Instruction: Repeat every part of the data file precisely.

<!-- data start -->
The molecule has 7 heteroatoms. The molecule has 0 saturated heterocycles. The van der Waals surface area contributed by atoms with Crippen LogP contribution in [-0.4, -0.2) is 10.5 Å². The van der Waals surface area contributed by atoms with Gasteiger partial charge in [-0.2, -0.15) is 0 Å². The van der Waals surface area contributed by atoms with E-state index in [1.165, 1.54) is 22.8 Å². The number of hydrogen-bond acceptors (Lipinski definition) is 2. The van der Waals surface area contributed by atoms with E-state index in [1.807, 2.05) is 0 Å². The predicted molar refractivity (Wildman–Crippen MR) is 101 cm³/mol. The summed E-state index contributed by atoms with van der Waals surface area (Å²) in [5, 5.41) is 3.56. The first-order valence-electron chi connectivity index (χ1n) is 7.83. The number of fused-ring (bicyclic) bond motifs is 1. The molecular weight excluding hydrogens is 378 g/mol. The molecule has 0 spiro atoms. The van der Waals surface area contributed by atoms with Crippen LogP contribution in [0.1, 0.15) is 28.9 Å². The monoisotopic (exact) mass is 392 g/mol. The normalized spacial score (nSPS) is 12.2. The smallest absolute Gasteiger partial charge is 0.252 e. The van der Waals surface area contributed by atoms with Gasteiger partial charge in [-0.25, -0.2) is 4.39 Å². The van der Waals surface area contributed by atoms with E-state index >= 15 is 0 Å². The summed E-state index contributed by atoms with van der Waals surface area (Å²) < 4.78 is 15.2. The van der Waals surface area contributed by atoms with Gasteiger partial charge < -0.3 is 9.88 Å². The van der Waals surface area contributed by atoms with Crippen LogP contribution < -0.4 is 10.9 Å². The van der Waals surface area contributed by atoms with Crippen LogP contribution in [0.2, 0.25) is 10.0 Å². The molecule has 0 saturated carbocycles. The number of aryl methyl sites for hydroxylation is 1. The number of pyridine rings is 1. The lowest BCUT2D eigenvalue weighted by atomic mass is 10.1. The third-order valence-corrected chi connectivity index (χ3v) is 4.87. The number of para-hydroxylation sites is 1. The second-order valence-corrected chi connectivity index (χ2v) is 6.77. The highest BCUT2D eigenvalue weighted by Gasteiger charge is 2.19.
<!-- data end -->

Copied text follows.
The molecule has 7 heteroatoms. The molecule has 0 saturated heterocycles. The van der Waals surface area contributed by atoms with Crippen LogP contribution in [-0.4, -0.2) is 10.5 Å². The van der Waals surface area contributed by atoms with Gasteiger partial charge in [-0.2, -0.15) is 0 Å². The van der Waals surface area contributed by atoms with E-state index in [1.165, 1.54) is 22.8 Å². The number of hydrogen-bond acceptors (Lipinski definition) is 2. The van der Waals surface area contributed by atoms with E-state index in [1.807, 2.05) is 0 Å². The predicted molar refractivity (Wildman–Crippen MR) is 101 cm³/mol. The summed E-state index contributed by atoms with van der Waals surface area (Å²) in [5, 5.41) is 3.56. The first-order valence-electron chi connectivity index (χ1n) is 7.83. The number of fused-ring (bicyclic) bond motifs is 1. The molecular weight excluding hydrogens is 378 g/mol. The molecule has 0 spiro atoms. The van der Waals surface area contributed by atoms with Crippen LogP contribution in [0.1, 0.15) is 28.9 Å². The monoisotopic (exact) mass is 392 g/mol. The normalized spacial score (nSPS) is 12.2. The smallest absolute Gasteiger partial charge is 0.252 e. The van der Waals surface area contributed by atoms with Gasteiger partial charge in [-0.25, -0.2) is 4.39 Å². The van der Waals surface area contributed by atoms with E-state index >= 15 is 0 Å². The summed E-state index contributed by atoms with van der Waals surface area (Å²) < 4.78 is 15.2. The van der Waals surface area contributed by atoms with Gasteiger partial charge < -0.3 is 9.88 Å². The van der Waals surface area contributed by atoms with Crippen LogP contribution < -0.4 is 10.9 Å². The van der Waals surface area contributed by atoms with Crippen LogP contribution in [0.2, 0.25) is 10.0 Å². The molecule has 0 saturated carbocycles. The number of aryl methyl sites for hydroxylation is 1. The number of pyridine rings is 1. The lowest BCUT2D eigenvalue weighted by atomic mass is 10.1. The third-order valence-corrected chi connectivity index (χ3v) is 4.87. The number of para-hydroxylation sites is 1. The second-order valence-corrected chi connectivity index (χ2v) is 6.77. The highest BCUT2D eigenvalue weighted by Gasteiger charge is 2.19.